Theodoros Kolokotronis – General, Prime Minister of Greece, Leader of the Greek War of Independence (1770 – 1843)
The polemic ethnarch of Greece, captain of the Klephts were highwaymen turned self-appointed armatoloi, anti-Ottoman insurgents, and warlike mountain-folk who lived in the countryside, and one of the purest figures of the Greek War of Independence.
Theodoros Kolokotronis descended from the Kolokotronis family, 11 generations of which had fought against the Turkish yoke and more than 80 members of it had been killed by the Turks.
At the age of 16, Kolokotronis had already earned the title of Captain of the klephts as well as the nickname “Old Man of Moria”. In 1806 he moves to Zakynthos. His time there was to be an important part of his life; he becomes acquainted with the ideas of ancient Greek philosophers and writers by listening to them from important scholars since he himself was illiterate. In addition, he takes lessons on war and strategy by Richard Church (British military officer in the British Army and commander of the Greek forces during the last stages of the Greek War of Independence after 1827) which proved to be crucial in his career later on.
In 1818 he is initiated in the Society of Friends (Philiki Hetaireia) and in 1821, under the order of Alexandros Ypsilantis (Greek nationalist politician) he travels to Moria where he achieves two goals: First to reconcile the Maniates and second to light the fire of the revolution in all of the provinces.
In the beginning, Kolokotronis is alone, completely abandoned by his fellow men. He eventually gathers a significant number of warriors and leads them against the Turkish forces in the victorious battles of Valtetsi (April 1821) and the Battle of the Trenches (August 1821). Kolokotronis’ plan is to rid Peloponnesus of the Turkish forces, reclaim their castles and establish a free zone.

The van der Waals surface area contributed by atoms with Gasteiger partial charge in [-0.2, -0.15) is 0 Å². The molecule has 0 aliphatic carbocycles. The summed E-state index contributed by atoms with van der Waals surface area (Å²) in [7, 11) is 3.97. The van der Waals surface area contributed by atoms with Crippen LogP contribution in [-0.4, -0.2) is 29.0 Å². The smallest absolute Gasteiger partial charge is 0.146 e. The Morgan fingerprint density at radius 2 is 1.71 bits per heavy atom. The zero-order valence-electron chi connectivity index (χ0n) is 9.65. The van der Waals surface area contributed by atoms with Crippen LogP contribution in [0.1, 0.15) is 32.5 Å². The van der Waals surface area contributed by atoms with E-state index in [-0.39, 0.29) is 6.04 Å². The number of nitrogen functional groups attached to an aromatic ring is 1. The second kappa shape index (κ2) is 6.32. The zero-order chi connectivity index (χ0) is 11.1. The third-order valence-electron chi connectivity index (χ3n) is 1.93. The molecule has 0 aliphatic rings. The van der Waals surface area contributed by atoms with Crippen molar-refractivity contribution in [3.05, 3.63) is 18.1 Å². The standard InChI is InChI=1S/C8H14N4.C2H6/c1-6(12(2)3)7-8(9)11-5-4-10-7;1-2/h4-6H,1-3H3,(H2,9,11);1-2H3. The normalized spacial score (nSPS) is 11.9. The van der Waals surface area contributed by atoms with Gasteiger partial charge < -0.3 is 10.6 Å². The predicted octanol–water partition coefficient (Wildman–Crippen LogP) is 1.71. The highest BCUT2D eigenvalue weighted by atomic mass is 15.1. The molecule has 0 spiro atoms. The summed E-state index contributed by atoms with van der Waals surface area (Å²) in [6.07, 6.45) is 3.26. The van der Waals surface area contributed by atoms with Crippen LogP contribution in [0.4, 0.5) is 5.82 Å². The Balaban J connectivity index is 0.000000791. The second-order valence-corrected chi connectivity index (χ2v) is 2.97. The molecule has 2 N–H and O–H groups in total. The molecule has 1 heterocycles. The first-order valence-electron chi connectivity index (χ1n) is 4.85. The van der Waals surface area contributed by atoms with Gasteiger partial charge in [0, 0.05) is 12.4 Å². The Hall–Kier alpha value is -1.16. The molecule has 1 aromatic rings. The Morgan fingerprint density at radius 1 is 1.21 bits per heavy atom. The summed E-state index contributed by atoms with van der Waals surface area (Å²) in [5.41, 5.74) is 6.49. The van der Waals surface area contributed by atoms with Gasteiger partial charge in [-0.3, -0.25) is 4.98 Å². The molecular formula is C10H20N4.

He takes over Tripolitsa, the main fortress of the Turks in Peloponnesus with an army of 10,000 men, having suffered only 100 casualties against an army of 10,000 Turks.
Kolokotronis’ next move is to stop Dramali Pasha’s procession to Peloponnesus. He holds his position in the castle of Argos and occupies all of the water supplies in the area. This strategy combined with the severe drought during that time of the year proved to be detrimental for Dramalis’ army. Nevertheless, with an army of 36,000 warriors Dramalis had taken his victory for granted and had notified the High Porte that he had defeated the Greeks in Dervenakia some days earlier. Kolokotronis gathers an army of 8000 men together with Demetrios Hypsilantis, Papaflessas, Plaputas and Nikitaras Stamatelopoulos and in July 1822 he exterminates Dramalis’ forces in the battle of Dervenakia. It was one of the most glorious battles in the chronicles of the Greek War of Independence.
Following his protagonist role in numerous victorious battles, Kolokotronis finds himself in the midst of a civil war incited by the British forces. He is imprisoned in Hydra until in 1825 when he is called to confront Ibrahim’s forces who roam the lands of Peloponnesus. Kolokotronis returns with a small number of klephts but this time he is unable to successfully fend off the Egyptian forces from the lands of Moria. For the first time, he is forced to betray his principles and sign a treaty by which the British forces would assist Greece in the war.